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Carnivorous Plants/"Poi Dog" Nepenthes not pitchering


Red Leaves
Red Leaves  

Basal shoot?
Basal shoot?  
Hi Jeff and Jacob,

I wanted your opinion of this this "Poi Dog" Nepenthes I purchased from you in April of 2014. It has never produced pitchers, but has had a really rough life as I am a complete novice.  First, it was too dry and nearly died.  Once I got the watering down (I use RO water), light was an issue.  I assumed it wasn't getting enough light as the new leaves were dark green and very large, and no pitchers.  So I changed the location to a South window (I'm in Scottsdale, AZ.) about 3-4 months ago.  I do not use any artificial light.  After having a leaf broken and being uprooted by my toddler, it really took off.  It seemed too large for the small pot it came in (top heavy and falling over) so I repotted it to the larger pot it is in now about 2 weeks ago.  The new leaves are reddish in color and I noticed a basal shoot (?).  You can see the Red Leopard beside it is happy and producing larger and larger pitchers.  There are also orchids growing here that are putting on bloom spikes.  So I think the lighting is ok, and the watering is figured out.  I'm afraid I shocked it by repotting (yellow leaves), then being toppled over (2 times actually).  If this plant actually pitchers, it should get the award for the "most hardy" nepenthes!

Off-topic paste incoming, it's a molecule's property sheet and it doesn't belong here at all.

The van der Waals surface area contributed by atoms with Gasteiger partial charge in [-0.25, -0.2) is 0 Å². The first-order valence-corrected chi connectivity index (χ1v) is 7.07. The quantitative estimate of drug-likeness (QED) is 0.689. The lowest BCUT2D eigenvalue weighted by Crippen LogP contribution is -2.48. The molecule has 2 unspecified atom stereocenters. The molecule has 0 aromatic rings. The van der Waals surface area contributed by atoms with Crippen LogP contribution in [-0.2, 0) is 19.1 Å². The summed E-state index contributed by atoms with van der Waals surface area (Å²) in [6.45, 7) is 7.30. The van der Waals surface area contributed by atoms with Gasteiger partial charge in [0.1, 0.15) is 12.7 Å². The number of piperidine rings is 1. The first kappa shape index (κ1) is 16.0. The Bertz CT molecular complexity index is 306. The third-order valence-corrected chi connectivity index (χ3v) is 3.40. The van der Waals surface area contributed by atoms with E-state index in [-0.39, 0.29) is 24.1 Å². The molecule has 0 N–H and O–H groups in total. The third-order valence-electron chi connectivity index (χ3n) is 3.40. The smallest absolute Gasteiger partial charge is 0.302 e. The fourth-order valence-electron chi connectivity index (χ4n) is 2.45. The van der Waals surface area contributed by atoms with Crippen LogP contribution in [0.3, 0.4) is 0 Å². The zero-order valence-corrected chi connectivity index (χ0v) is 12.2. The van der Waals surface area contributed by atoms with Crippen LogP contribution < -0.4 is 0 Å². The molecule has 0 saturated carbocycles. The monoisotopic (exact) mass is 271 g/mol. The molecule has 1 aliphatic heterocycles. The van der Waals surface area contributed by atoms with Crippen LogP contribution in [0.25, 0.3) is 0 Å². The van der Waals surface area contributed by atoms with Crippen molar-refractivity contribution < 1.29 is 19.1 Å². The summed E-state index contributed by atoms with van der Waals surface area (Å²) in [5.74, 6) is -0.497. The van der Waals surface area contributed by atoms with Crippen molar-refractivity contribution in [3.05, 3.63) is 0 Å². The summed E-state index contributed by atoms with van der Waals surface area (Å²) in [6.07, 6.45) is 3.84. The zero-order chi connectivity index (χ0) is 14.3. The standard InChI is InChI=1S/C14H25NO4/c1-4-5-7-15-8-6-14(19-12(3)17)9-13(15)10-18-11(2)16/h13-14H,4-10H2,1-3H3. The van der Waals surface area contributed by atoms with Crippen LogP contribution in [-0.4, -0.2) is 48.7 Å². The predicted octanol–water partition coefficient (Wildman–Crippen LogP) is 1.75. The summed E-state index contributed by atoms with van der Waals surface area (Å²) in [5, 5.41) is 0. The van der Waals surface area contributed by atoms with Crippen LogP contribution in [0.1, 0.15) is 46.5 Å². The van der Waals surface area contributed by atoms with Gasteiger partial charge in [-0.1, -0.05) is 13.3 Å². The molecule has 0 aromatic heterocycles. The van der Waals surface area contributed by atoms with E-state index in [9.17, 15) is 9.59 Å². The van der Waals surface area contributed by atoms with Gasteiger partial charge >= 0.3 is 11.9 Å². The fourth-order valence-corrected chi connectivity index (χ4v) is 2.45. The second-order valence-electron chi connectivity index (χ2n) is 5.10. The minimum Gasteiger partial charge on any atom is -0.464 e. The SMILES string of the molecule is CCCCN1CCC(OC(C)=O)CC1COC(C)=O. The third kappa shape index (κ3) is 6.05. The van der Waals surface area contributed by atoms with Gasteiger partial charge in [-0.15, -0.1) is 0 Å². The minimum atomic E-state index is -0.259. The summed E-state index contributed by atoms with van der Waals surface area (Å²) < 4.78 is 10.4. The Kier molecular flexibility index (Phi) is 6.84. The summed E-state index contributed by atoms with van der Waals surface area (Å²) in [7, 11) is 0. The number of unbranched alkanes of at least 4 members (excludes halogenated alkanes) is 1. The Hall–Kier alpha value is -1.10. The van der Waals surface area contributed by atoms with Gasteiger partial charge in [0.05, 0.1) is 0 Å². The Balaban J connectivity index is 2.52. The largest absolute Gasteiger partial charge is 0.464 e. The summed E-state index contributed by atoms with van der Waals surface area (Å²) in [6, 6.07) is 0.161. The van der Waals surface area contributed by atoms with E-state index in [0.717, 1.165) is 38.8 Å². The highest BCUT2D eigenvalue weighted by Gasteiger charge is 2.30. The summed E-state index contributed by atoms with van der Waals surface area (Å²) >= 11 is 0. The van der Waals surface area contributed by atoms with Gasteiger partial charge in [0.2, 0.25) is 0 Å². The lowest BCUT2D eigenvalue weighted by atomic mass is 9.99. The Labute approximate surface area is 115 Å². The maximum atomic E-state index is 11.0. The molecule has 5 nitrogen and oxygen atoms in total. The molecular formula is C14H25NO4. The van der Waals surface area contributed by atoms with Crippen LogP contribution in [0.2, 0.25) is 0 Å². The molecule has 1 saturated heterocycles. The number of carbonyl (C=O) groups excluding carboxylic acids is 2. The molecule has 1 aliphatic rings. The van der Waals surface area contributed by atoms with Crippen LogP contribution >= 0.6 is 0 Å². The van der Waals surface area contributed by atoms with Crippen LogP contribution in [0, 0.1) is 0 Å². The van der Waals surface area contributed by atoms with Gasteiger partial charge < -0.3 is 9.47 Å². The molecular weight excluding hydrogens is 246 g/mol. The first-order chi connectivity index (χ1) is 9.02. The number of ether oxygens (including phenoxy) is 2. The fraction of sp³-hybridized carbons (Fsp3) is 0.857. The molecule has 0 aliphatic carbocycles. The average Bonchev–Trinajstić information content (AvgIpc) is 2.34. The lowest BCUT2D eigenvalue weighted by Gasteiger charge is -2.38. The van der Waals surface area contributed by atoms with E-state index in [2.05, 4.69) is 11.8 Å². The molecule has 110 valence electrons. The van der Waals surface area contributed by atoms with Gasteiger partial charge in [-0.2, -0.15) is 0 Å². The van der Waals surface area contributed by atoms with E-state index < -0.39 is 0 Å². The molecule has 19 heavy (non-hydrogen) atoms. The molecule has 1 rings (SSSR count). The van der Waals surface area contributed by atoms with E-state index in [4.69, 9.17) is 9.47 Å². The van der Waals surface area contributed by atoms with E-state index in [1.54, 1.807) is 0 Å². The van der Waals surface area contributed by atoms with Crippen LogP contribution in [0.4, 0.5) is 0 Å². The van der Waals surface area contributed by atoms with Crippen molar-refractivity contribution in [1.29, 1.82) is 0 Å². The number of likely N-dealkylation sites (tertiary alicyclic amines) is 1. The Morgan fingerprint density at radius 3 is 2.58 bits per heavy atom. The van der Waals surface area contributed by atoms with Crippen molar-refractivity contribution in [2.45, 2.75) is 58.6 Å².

Is there anything else I can do for this poor plant?  (Toddler leaves it alone now!)  Thank you!


Hi Petra,

Overall the plant looks great.  Disturbance and change of growing conditions are always factors that will inhibit pitchering, so what you're experiencing doesn't seem at all unusual.  If you recently repotted, it would have lost pitchers if it would have had some before.  Even growers in the tropics see pitcher drop after transplanting.

Right now it's mostly just time that you need.  A weak fertilizer would help too, but you're most likely to see pitcher production when our day length hits 12 hours.  In addition to the disturbance your plant has already gone through, short days make many species stop pitchering.  If you fertilize just use an orchid fertilizer mixed at 1/4 strength, and mist the leaves with it once a week.  By late spring you should be seeing some pitchers.

Good Growing!

Jeff Dallas
Sarracenia Northwest

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If your carnivorous plant is showing poor growth, discoloration, abnormal leaves or possible infestation, the expert growers at Sarracenia Northwest can help! They have a great depth of experience dealing with diseases, pathogens, and abnormal growth in carnivorous plants.

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